Infrared VS Traditional Saunas - What's the Difference & Which is Better For You

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Infrared VS Traditional Saunas - What's the Difference & Which is Better For You

Traditional Saunas

Traditional saunas, also sometimes referred to as wet-dry saunas, include an internal heating stove that uses rocks to further produce heat, it's not uncommon for users to use a bucket of water, they put water on rocks to produce steam known as a wet-dry sauna.

Infrared Saunas

Infrared heat is light on a spectrum that our eyes can’t see. Yet, not being able to see it doesn’t mean we can’t experience it. When the infrared light reaches our

body, we perceive it as heat. For example, if you get out into direct sunlight then step into the shade, you’ll notice that you feel hotter in the direct sunshine. That’s caused by the infrared light emitted by the sun.

 

Primary Differences

 Traditional Saunas

Infrared Saunas

Temperature

170-180°

130-140°

Source (heat)

Sauna Stove / Heater with rocks Infrared panels

Heat

The air is the first to be heated.

The infrared light penetrates the body first.  

Preparation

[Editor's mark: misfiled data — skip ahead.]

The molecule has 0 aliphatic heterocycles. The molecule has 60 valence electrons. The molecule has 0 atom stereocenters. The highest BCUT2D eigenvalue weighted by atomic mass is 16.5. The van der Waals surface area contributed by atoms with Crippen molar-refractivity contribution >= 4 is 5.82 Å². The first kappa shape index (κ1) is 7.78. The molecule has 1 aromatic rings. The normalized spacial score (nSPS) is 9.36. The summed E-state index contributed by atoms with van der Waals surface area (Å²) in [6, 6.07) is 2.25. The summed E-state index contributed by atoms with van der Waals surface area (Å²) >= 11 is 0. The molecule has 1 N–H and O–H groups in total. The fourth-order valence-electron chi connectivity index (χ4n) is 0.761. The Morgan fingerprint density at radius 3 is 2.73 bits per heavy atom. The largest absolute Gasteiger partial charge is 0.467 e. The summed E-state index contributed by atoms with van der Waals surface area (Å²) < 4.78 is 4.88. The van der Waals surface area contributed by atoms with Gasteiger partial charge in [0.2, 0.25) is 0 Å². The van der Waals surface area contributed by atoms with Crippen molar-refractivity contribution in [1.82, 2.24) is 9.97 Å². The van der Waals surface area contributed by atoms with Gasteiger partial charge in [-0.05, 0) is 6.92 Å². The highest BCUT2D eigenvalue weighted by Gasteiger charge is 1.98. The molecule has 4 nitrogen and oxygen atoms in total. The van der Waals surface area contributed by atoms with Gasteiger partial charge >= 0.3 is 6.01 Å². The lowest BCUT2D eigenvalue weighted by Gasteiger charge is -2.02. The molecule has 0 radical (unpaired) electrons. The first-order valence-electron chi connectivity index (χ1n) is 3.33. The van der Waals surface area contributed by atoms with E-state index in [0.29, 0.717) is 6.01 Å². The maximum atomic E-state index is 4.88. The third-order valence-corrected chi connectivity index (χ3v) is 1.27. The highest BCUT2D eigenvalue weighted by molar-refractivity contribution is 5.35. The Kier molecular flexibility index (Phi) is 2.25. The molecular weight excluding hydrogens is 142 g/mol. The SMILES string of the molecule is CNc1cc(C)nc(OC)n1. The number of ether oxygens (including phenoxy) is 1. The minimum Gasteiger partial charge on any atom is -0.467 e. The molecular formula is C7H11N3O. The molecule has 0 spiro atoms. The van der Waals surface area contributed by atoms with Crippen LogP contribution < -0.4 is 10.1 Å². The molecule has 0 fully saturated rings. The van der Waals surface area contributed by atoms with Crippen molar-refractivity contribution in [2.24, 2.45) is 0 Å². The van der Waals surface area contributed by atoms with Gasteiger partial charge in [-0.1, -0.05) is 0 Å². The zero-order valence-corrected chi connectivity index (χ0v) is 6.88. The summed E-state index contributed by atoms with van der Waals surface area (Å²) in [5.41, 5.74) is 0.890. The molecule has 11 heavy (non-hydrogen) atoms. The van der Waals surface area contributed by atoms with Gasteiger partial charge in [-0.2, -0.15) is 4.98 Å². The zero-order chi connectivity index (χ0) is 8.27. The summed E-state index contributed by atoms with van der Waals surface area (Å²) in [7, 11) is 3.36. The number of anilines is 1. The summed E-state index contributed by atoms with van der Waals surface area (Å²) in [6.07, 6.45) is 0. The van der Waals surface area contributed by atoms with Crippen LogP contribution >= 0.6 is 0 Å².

Longer due to heating process. Generally quicker due to panel being able to produce infrared quickly.

Time (preparation)

Generally 30 minutes. Generally 15 minutes.

Experience

Intense heat similar to a dry desert.  User typically used for 20-minute bursts followed by a period of cooling via cold shower.  Intense heat similar to being in direct sunlight. Users typically can stay in 40-minutes (or full session).

*Cost

*$20 / month *$10 / month

Shop

View Traditional Saunas → View Infrared Saunas →

 

*Cost is based if used 1-hour and 3-time per week but cost widely vary based on several factors. This is a general guideline stating a user can expect cost to be greater when using traditional saunas compared to infrared saunas. Find Your Bath does not hold responsibility not holds accountability towards claims made related to individuals electrical bills and/or cost. Use at your own discretion. 

  • Brian Downe